It is true that the "fat years" of defense spending are coming to an end. The United States today spends about 4.0 to 4.5 percent of its GDP on defense, and that percentage is not likely to increase; on the other hand, given the competition between discretionary and mandatory (entitlement) spending, it could fall very much, depending on whether the Obama administration decides to establish new and extraordinarily expensive mandates for health care and other social issues. This is what makes the Times call for the gutting of advanced defense programs--only if defense is cut to the bone can the "Change We've Been Waiting For" come to pass. And that can only happen if we limit our strategic time horizon to the next five years, a period in which we have two limited wars to fight and no real threat of a major regional war.
But no country can afford to be so strategically myopic, and looking forward, the fact is the United States must be capable of fighting the full spectrum of possible conflicts, from high intensity regional war to low-intensity counter-terrorism and counter-insurgency. However, in investing its finite resources in its national security, the United States can and must weigh the potential for and consequences of each type of warfare.
It is undeniable that, at present and for the foreseeable future, low intensity conflict will be the predominant challenge for the U.S. military. This category runs the gamut from guerrilla warfare, to insurgencies, to terrorism, to piracy to even more asymmetrical responses such as cyber and economic warfare. In that regard, the United States is a victim of its own success in high intensity warfare--after two demonstrations against Saddam Hussein, no minor regional power would be insane enough to challenge us symmetrically in a conventional war.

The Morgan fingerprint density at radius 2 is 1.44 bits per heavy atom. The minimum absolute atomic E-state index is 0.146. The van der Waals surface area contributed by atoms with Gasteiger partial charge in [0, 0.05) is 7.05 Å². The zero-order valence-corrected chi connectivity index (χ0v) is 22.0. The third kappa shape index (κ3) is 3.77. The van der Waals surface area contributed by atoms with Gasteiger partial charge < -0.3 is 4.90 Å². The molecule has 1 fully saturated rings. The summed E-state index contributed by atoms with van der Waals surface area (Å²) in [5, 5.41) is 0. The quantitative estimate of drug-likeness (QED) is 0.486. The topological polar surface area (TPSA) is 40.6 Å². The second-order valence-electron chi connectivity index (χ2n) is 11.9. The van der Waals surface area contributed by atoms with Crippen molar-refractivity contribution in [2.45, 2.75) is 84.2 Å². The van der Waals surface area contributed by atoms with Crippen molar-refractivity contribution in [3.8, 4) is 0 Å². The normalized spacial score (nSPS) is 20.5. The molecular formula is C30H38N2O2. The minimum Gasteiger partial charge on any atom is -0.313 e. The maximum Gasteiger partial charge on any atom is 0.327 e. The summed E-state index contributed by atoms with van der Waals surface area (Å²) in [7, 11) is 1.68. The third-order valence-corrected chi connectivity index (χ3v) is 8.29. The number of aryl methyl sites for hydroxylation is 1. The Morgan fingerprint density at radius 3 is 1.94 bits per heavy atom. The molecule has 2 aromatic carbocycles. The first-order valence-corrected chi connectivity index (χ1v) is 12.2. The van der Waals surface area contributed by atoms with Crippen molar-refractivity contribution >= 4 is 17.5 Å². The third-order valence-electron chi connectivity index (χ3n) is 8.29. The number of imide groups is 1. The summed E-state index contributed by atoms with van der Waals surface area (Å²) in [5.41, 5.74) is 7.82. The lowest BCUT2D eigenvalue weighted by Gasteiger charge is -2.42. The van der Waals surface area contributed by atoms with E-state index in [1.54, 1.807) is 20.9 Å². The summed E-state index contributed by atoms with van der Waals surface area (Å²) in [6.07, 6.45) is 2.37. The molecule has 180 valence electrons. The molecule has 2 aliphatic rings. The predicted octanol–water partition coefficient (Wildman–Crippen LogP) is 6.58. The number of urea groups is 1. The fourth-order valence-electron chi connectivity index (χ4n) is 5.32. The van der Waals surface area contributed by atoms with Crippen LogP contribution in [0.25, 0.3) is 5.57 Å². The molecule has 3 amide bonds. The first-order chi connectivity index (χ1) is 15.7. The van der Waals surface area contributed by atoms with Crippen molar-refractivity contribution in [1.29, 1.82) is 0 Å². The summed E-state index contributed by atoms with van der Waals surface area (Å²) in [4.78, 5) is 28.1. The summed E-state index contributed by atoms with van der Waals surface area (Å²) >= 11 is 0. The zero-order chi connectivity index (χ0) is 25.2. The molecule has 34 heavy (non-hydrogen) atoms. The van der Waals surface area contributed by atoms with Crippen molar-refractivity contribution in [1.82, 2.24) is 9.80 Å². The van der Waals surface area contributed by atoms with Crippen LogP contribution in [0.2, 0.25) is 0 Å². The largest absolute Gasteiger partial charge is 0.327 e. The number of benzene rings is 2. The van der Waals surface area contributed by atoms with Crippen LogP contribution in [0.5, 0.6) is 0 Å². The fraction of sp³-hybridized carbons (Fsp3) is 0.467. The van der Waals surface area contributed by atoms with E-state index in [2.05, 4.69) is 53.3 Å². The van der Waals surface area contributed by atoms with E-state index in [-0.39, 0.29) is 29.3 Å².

It is true that a "peer competitor" could emerge within the next two decades that had the economic resources and political will to build up a military force capable of meeting that challenge, but who would that competitor be? Russia is decrepit and in both economic and demographic free fall. India has the potential, but not the will. That leaves China. Assuming it does not implode from its own economic and political inconsistencies, China could build a modern military force with the capabilities to fight the United States conventionally to secure its national strategic objectives, which apparently include recognition of its hegemony in Asia, reintegration of Taiwan into China, and the securing of natural resource areas in and around the South China Sea.
But examine the map for a second. To the north, south and west, China is bounded by Russia, Indo-China, the Himalayan Mountains and the Gobi Desert. China lives in a strategic cul de sac, where distance, terrain, and logistics make expansion overland both difficult and expensive. In addition, the overland routes do not take China in the strategic directions it wishes to go. If China is to get out of its box, then it must go by sea or by air.
There are strategic and force structure implications here for the United States. If China cannot engage the United States by land, then conversely the United States cannot engage China by land, either. Where could we insert and sustain a substantial ground force on the mainland of Asia? Why would we wish to do so? Our only substantial mainland ally is South Korea, and we already have forces present to deter invasion from North Korea. In the event of a war with China, the U.S. Army and Marine Corps will be limited to raids and to the occupation or recapture of various islands which the Chinese may wish to occupy themselves.